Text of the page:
The Weasley family, on the other hand, revolved around their matriarchal figure, Molly Weasley. She is shown as the epitome of motherhood, with her seven children. She also serves as a mother figure to both Harry and Hermione. She is the typical glorified mother, who always tries to protect her children, but she is also shown as a very capable witch, as she eventually takes out Bellatrix Lestrange, the one evil witch, who had climbed through the ranks of the male- chauvinistic Death-Eater society. Her magical abilities apart, she runs the entire household on a very tight budget, proving her efficiency. Her motherhood is actually her crowning glory, and she also has a very strong personality, always standing up to what she believes in, and she chose to be a mother and she chose not to have a career despite financial strains, giving the message that being a housewife or a mother does not limit one’s personality in any way. If judging a woman for her appearance is superficial and detrimental, then so is judging a woman for not having a career, so is judging a woman for being an at-home mother. Molly deserves to be saluted for making her own choices to be not independent career-wise, and in this sense, she is definitely a feminist. There are a number of women who are housewives and Molly is the representation of all those women, showing that motherhood and other family duties are not a constraint, but rather a strength.

Another main argument supporting that the series is anti-feminist and patriarchal is that all the lead characters in the series are male, including the protagonist and the antagonist, Harry and Lord Voldemort (Schoefer, 2000). But, the series cannot be just labeled as sexist because it has a hero instead of a heroine. Also, Hermione, the lead female character is seen as a sidekick to the two lead male characters, Harry and Ron, throughout the series. But, this claim is unfounded. To anyone who has read the work, it is very evident that Harry would not have survived even the first adventure without Hermione helping and leading him, making her the actual hero.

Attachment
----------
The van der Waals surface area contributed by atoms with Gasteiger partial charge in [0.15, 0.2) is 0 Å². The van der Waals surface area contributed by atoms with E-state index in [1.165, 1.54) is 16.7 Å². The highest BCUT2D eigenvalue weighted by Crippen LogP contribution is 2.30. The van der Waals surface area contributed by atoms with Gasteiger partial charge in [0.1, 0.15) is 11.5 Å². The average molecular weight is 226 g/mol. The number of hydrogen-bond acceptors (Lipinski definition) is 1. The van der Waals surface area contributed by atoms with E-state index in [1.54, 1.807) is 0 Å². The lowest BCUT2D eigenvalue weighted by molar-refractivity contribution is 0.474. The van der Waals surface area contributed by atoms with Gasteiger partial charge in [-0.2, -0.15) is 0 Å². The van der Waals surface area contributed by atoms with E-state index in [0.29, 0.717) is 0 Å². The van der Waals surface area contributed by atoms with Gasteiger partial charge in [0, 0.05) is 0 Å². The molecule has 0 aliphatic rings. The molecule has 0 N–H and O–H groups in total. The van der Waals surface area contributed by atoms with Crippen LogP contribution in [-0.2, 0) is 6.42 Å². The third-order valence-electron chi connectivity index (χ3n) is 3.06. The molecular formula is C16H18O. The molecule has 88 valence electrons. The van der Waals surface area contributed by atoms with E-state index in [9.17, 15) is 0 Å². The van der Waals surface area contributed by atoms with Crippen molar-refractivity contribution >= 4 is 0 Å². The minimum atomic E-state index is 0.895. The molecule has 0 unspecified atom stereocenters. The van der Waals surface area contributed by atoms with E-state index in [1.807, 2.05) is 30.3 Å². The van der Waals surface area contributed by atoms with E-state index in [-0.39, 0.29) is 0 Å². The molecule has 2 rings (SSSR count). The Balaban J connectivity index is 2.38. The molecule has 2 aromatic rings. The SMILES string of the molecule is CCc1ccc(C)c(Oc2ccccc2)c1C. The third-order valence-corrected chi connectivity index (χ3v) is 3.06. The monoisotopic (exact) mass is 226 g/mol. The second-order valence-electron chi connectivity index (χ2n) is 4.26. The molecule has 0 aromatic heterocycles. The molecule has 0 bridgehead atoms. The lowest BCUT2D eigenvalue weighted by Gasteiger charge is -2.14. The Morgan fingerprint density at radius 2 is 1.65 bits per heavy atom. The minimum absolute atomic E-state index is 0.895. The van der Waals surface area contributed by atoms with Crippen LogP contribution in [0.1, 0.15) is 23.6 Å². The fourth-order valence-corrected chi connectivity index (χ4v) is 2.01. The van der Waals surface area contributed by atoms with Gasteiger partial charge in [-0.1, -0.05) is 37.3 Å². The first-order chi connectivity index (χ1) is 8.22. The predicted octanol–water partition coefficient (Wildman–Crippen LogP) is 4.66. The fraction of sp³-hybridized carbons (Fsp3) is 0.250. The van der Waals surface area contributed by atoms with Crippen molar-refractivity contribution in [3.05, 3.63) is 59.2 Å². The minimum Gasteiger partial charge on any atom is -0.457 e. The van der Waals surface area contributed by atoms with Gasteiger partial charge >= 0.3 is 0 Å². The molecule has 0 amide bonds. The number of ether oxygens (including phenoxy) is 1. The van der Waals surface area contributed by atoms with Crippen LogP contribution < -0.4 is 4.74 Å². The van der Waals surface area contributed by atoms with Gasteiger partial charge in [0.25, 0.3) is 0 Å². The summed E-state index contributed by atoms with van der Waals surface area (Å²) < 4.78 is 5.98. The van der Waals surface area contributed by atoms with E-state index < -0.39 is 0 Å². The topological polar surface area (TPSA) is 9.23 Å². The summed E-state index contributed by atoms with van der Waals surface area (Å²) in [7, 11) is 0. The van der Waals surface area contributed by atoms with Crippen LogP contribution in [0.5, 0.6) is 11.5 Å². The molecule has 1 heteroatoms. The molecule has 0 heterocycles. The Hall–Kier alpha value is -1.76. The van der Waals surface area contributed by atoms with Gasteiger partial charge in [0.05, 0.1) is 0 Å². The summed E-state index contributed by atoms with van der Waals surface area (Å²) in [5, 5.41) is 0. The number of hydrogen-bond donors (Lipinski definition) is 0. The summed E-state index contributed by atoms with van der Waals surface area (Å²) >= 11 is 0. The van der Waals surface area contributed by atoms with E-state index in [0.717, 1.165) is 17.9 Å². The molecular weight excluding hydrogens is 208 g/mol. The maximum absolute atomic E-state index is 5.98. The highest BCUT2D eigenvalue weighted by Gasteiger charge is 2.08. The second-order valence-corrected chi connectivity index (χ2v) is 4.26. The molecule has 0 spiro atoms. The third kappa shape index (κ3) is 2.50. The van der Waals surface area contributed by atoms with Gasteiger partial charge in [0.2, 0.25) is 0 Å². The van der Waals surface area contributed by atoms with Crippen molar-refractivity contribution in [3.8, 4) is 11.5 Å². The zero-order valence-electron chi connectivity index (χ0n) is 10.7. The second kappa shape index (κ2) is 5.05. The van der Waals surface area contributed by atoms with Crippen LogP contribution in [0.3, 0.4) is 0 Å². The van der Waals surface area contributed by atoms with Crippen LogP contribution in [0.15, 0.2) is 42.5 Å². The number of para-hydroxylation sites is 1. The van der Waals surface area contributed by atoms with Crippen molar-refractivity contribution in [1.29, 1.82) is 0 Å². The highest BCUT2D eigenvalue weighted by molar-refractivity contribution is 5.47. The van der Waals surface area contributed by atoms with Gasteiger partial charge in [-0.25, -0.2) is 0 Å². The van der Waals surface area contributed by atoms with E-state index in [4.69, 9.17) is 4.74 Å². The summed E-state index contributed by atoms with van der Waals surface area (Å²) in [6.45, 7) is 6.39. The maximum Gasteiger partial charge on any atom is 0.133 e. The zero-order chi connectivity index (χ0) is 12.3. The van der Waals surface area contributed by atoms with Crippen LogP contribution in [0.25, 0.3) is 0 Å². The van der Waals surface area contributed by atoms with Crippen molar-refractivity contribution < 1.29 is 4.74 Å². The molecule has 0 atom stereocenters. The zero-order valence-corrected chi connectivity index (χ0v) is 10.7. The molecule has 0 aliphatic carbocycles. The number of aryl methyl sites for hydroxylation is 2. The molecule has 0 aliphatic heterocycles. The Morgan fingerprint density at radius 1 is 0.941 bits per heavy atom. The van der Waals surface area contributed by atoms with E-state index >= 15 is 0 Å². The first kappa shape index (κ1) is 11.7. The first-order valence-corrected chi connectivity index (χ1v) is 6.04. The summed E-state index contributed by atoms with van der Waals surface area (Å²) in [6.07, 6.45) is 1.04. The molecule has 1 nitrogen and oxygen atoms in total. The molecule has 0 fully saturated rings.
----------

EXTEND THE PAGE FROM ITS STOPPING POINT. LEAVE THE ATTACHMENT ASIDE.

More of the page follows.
There is also a subtle subversion of masculinity, which can be seen in the general descriptive of the story, as well as in certain characterization of some male characters, including Harry. Harry’s success is an attribute to his masculinity but he is constantly undermined by the knowledge and prowess of Hermione (Battis, 2006). According to Gallardo’s article, the femininity of the lead hero is bought out by symbols throughout the text. The story of Harry itself, is straight out of a Cinderella tale, with a neglecting step-mother and a bully of a brother, instead of sisters; and magic; and dances (Gallardo, 2003:196). In creating this comparison, a new array of symbols regarding gender fluctuations is brought to the front. Harry enters a world where the wizards wear dress-like robes and pointed hats and his strength is often stated to be his skill with a broom. Only, a broom is a piece of household equipment in the real world, a housewife’s tool to be exact. Also, the typical picturing of a powerful witch is never complete without pointed hats and her flying in a broomstick. This placing of the hero, in the conventional position of a witch, is the polar opposite of gender conventionality.